How Smartphones Are Ruining Lives

August 9, 2017

People are having less sex and sleep since the dawn of the smartphone age, a new book by a professor of psychology claims.

More than 75 per cent of teens own an iPhone, according to a recent US study, and since the 2007 launch of the iPhone rates of loneliness amongst teens have soared alongside a worrying decrease in mental wellbeing.

According to figures collated by Jean M Twenge, the number of teenagers spending time with friends nearly everyday dropped by more than 40 per cent between 2000 and 2015, with rates of loneliness subsequently soaring.

Today’s teens are dating less too, with 20 per cent less putting themselves out there in 2015 than in 2007.

That’s not all, according to the data they’re also having less sex, getting less sleep and even driving less than ever before. Are today’s teens less independent than previous generations? Or are they simply Insta-comatosed?

“We are giving children devices that have the potential to become addictive at a time when their impulse control and judgement isn’t fully developed,” explains Tanya Goodin, founder of Time To Log Off. “We expecting them to self-regulate their use: even though we are witnessing mounting mental health issues,” the author of OFFtold The Independent.

There have been endless studies linking social media usage to the exacerbation of mental illness, the most recent of which claims that posting photos on social media could be a symptom of depression.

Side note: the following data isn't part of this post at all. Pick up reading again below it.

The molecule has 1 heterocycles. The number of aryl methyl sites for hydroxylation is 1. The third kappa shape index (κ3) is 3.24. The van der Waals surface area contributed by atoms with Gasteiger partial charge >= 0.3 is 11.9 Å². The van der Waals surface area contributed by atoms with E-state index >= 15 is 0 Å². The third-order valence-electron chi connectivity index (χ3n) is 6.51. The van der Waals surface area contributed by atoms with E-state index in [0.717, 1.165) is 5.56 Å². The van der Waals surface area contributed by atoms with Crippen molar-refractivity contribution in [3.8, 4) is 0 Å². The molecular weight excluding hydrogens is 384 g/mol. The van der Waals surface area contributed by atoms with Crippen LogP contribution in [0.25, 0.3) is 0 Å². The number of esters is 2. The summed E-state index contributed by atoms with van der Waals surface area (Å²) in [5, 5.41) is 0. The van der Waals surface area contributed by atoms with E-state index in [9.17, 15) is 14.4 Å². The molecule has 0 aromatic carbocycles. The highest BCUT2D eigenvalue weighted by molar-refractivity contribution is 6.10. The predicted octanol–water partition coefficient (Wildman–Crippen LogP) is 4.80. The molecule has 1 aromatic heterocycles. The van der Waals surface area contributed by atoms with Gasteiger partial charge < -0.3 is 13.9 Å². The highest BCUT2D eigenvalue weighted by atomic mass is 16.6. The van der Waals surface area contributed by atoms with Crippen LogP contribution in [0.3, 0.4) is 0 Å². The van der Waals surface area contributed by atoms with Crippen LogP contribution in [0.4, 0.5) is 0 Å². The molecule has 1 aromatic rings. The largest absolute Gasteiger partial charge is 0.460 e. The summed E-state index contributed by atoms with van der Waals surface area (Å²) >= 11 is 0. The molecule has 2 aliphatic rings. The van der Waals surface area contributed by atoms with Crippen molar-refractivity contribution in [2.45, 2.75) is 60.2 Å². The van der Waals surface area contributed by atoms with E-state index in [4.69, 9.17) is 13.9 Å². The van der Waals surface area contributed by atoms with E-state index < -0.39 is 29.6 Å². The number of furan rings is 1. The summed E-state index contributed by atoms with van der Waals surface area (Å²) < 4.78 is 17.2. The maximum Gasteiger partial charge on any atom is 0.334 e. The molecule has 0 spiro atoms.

A recent poll illustrated the harmful effects that Instagram specifically has on young people’s mental wellbeing, explaining that the photo-sharing app can deepen feelings of inadequacy and subsequently amplifies anxiety.

“The problem is that screen interactions do not fulfil our need to connect in the same way as in-person social interactions,” Twenge told The Independent. “That’s why in-person interactions are linked to better psychological well-being and screen interactions to worse psychological well-being. Screen interactions might be convenient, but they don’t provide the same benefits as in-person social interaction,” the author explained.

The stats for the grown-ups are no less staggering; two thirds of Brits own a smartphone and use it for nearly two hours everyday, no wonder Ofcom labelled the UK a “smartphone society”.

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